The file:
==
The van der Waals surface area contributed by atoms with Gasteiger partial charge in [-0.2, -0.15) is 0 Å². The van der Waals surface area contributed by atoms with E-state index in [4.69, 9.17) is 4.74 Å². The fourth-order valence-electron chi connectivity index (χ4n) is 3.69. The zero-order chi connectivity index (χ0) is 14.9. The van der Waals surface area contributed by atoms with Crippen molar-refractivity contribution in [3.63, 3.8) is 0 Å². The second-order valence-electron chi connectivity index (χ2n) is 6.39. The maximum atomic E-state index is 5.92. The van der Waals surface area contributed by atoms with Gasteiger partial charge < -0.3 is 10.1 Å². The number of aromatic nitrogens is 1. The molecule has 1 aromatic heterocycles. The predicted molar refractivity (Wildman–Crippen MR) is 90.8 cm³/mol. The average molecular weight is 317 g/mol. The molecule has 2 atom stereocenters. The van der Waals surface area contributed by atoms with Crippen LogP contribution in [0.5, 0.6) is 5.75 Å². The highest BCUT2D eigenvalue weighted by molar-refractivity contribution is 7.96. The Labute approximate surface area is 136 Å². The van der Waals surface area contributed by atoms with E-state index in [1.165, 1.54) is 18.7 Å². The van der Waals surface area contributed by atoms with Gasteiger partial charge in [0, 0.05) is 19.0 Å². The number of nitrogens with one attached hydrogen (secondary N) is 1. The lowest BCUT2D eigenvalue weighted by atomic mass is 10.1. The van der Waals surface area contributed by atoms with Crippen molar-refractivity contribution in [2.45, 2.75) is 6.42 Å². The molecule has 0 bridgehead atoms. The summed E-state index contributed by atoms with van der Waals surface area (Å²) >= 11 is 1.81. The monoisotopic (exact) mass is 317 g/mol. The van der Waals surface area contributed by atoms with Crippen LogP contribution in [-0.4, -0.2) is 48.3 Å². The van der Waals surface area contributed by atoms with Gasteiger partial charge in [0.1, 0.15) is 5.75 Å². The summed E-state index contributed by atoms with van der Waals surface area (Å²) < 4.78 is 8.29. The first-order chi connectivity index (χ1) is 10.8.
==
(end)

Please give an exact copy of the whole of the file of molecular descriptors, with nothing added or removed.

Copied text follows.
The van der Waals surface area contributed by atoms with Gasteiger partial charge in [-0.2, -0.15) is 0 Å². The van der Waals surface area contributed by atoms with E-state index in [4.69, 9.17) is 4.74 Å². The fourth-order valence-electron chi connectivity index (χ4n) is 3.69. The zero-order chi connectivity index (χ0) is 14.9. The van der Waals surface area contributed by atoms with Crippen molar-refractivity contribution in [3.63, 3.8) is 0 Å². The second-order valence-electron chi connectivity index (χ2n) is 6.39. The maximum atomic E-state index is 5.92. The van der Waals surface area contributed by atoms with Gasteiger partial charge < -0.3 is 10.1 Å². The number of aromatic nitrogens is 1. The molecule has 1 aromatic heterocycles. The predicted molar refractivity (Wildman–Crippen MR) is 90.8 cm³/mol. The average molecular weight is 317 g/mol. The molecule has 2 atom stereocenters. The van der Waals surface area contributed by atoms with Crippen LogP contribution in [0.5, 0.6) is 5.75 Å². The highest BCUT2D eigenvalue weighted by molar-refractivity contribution is 7.96. The Labute approximate surface area is 136 Å². The van der Waals surface area contributed by atoms with E-state index in [1.165, 1.54) is 18.7 Å². The van der Waals surface area contributed by atoms with Gasteiger partial charge in [0, 0.05) is 19.0 Å². The number of nitrogens with one attached hydrogen (secondary N) is 1. The lowest BCUT2D eigenvalue weighted by atomic mass is 10.1. The van der Waals surface area contributed by atoms with Crippen molar-refractivity contribution in [2.45, 2.75) is 6.42 Å². The molecule has 0 bridgehead atoms. The summed E-state index contributed by atoms with van der Waals surface area (Å²) >= 11 is 1.81. The monoisotopic (exact) mass is 317 g/mol. The van der Waals surface area contributed by atoms with Crippen LogP contribution in [-0.4, -0.2) is 48.3 Å². The van der Waals surface area contributed by atoms with Gasteiger partial charge in [0.1, 0.15) is 5.75 Å². The summed E-state index contributed by atoms with van der Waals surface area (Å²) < 4.78 is 8.29. The first-order chi connectivity index (χ1) is 10.8.